As a summer filled with significant developments in the international system that have been highly influential over global business comes to an end, the world now turns its eyes to the British Isles as the vote on Scottish independence draws nearer. Although inherently a political subject, the vote that will take place on September 18th will also have important ripple effects for international business in Scotland and the United Kingdom should the movement pass. One of the primary economic concerns facing an independent Scotland includes the unresolved question regarding what currency the new state would adopt, which could have significant impacts on the business environment in Scotland.
According to the Bank of England, a currency union between Scotland and the United Kingdom would be incompatible with international norms for sovereignty. The bank's governor Mark Carney stated that a currency requires a centralized bank and shared banking regulations, as well as common taxation and government spending. Other pro-independence critics of Scotland adopting the British pound added that adopting the currency would essentially be a foreign country maintaining control over the Scottish economy, leaving Scotland to either adopt the euro or establish a separate and unproven currency. Furthermore, the Conservative, Labor, and Liberal Democratic parties within the Parliament of the United Kingdom have expressed concern that allowing Scotland to adopt the pound would enable the new state to borrow on a scale that would degrade the sterling in order to attract trade attention.
Scotland's two other alternatives, which are adopt the euro following its proposed EU membership or develop its own currency, are viable but would complicate the country's ease of trading with the U.K., the region's current largest export and import markets. The arguments supporting the euro includes that the Central European Bank predicts that all EU member states will be required to adopt the common currency at some future date, that candidate countries typically peg their currency to the euro prior to their ascension, and that the EU requires fiscal management from candidate countries. As far as creating its own currency, the proposition has gained support due to the high level of government debt that Scotland is likely to have, estimated at 86% of GDP, which would be managed more easily without impositions by foreign central banks. Fiscal independence would also allow Scotland the ability to depreciate the currency to overcome potential budget shortcomings.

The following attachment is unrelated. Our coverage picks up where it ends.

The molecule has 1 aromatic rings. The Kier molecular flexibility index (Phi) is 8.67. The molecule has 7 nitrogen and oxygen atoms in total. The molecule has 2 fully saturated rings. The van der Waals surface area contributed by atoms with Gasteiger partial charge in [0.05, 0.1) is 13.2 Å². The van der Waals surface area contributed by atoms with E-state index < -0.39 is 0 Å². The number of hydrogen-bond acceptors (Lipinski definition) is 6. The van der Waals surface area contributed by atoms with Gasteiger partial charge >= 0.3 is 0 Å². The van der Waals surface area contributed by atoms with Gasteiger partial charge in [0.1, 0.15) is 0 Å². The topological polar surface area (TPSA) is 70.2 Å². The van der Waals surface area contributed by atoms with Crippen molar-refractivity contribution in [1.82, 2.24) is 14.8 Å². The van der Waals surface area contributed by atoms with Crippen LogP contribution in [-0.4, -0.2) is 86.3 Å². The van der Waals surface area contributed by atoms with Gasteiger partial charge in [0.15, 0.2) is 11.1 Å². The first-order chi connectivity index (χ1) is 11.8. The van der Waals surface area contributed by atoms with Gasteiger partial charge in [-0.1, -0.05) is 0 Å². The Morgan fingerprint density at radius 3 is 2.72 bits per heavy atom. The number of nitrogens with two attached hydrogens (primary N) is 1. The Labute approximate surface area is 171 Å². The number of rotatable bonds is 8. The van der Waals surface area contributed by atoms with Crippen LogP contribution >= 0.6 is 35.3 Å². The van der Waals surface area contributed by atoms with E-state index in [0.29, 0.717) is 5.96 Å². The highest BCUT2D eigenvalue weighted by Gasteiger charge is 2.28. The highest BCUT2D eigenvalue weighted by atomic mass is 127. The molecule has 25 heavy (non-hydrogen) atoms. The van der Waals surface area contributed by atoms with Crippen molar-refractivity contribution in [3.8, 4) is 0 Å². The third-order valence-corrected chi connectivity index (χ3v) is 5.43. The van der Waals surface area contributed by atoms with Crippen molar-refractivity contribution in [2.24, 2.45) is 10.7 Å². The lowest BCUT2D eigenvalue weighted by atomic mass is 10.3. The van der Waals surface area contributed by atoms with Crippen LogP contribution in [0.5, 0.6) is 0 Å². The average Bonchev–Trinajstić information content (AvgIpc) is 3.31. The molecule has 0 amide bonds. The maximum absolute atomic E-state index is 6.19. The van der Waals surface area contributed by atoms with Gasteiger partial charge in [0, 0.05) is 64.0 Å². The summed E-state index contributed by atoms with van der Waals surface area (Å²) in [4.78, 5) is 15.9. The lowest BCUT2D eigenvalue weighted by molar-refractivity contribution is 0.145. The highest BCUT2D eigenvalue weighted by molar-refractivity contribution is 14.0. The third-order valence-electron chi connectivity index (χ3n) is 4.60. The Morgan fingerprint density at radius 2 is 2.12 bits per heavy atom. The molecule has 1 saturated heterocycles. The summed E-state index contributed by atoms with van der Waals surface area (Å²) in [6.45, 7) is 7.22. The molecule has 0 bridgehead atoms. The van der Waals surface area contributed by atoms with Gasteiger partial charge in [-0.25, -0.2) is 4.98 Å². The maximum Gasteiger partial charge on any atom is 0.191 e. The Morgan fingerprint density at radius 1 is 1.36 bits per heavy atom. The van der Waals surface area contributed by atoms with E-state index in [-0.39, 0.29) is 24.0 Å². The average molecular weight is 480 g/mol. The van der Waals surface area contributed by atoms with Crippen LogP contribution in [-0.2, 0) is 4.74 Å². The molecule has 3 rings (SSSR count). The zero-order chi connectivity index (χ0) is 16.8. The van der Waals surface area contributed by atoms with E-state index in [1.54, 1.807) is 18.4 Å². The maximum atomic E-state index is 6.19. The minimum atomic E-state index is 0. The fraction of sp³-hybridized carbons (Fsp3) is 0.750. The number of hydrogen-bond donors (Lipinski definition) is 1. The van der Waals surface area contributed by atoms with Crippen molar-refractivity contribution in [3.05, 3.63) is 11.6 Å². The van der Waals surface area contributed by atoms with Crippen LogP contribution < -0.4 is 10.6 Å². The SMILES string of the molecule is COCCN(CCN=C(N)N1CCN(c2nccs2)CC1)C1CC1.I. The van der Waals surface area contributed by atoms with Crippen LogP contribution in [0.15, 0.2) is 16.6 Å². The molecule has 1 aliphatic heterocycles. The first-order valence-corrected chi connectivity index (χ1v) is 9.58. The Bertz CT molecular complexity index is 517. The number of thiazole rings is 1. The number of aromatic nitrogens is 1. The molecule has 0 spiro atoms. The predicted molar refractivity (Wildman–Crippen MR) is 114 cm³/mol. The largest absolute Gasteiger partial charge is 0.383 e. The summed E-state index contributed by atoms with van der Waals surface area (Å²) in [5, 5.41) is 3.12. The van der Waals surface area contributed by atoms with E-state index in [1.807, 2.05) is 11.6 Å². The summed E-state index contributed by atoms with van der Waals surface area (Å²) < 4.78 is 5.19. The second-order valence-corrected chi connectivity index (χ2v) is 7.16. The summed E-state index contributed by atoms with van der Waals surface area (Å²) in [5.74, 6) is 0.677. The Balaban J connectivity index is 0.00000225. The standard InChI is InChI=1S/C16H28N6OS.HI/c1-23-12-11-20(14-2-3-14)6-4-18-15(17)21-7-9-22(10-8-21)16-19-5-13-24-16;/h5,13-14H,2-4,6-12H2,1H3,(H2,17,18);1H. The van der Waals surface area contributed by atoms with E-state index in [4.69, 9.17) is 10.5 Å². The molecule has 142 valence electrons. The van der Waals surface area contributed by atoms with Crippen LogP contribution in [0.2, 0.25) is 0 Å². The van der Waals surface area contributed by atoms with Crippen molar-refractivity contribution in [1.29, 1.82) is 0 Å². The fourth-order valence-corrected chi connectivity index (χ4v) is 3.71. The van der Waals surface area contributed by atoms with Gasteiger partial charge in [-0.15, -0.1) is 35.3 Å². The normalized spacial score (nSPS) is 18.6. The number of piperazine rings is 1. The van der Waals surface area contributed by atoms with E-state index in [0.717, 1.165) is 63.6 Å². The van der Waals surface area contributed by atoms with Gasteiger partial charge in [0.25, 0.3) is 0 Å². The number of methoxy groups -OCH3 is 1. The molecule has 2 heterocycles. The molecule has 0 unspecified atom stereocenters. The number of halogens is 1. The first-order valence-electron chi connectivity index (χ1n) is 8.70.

In summary, the aspiring Scottish state faces several possibilities with regards to adopting a new currency should the referendum pass next week. The main predicament facing an independent Scotland is the question regarding how far it is willing to sacrifice fiscal independence for dynamic trade relations with key neighboring markets. On one hand of the spectrum, you have efforts to retain the sterling pound that places nearly all of Scotland's fiscal control in the hands of the United Kingdom. On the other end, an independent Scottish currency would give Scotland full fiscal control, but at the price of isolating itself with an unproven currency. None of these options provide a high degree of financial trust in independent Scottish markets from the on-set, but many Scots view this sacrifice of economic confidence as a worthwhile price for an independent nation.